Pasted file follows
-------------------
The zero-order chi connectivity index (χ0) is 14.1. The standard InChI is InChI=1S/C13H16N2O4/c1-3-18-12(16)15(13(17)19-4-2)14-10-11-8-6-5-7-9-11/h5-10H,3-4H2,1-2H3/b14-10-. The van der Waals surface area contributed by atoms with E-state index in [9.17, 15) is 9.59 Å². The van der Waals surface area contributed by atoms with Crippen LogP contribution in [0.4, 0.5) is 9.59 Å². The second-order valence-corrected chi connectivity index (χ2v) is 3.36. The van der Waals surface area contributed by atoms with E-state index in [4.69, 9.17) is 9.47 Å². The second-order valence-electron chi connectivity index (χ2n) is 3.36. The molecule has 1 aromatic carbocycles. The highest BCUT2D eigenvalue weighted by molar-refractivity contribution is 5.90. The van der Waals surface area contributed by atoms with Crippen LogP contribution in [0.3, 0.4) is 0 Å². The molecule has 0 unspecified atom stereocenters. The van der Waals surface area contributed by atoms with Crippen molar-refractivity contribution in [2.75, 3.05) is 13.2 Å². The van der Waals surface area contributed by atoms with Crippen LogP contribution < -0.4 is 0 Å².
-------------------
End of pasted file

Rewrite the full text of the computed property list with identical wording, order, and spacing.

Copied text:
The zero-order chi connectivity index (χ0) is 14.1. The standard InChI is InChI=1S/C13H16N2O4/c1-3-18-12(16)15(13(17)19-4-2)14-10-11-8-6-5-7-9-11/h5-10H,3-4H2,1-2H3/b14-10-. The van der Waals surface area contributed by atoms with E-state index in [9.17, 15) is 9.59 Å². The van der Waals surface area contributed by atoms with Crippen LogP contribution in [0.4, 0.5) is 9.59 Å². The second-order valence-corrected chi connectivity index (χ2v) is 3.36. The van der Waals surface area contributed by atoms with E-state index in [4.69, 9.17) is 9.47 Å². The second-order valence-electron chi connectivity index (χ2n) is 3.36. The molecule has 1 aromatic carbocycles. The highest BCUT2D eigenvalue weighted by molar-refractivity contribution is 5.90. The van der Waals surface area contributed by atoms with Crippen LogP contribution in [0.3, 0.4) is 0 Å². The molecule has 0 unspecified atom stereocenters. The van der Waals surface area contributed by atoms with Crippen molar-refractivity contribution in [2.75, 3.05) is 13.2 Å². The van der Waals surface area contributed by atoms with Crippen LogP contribution < -0.4 is 0 Å².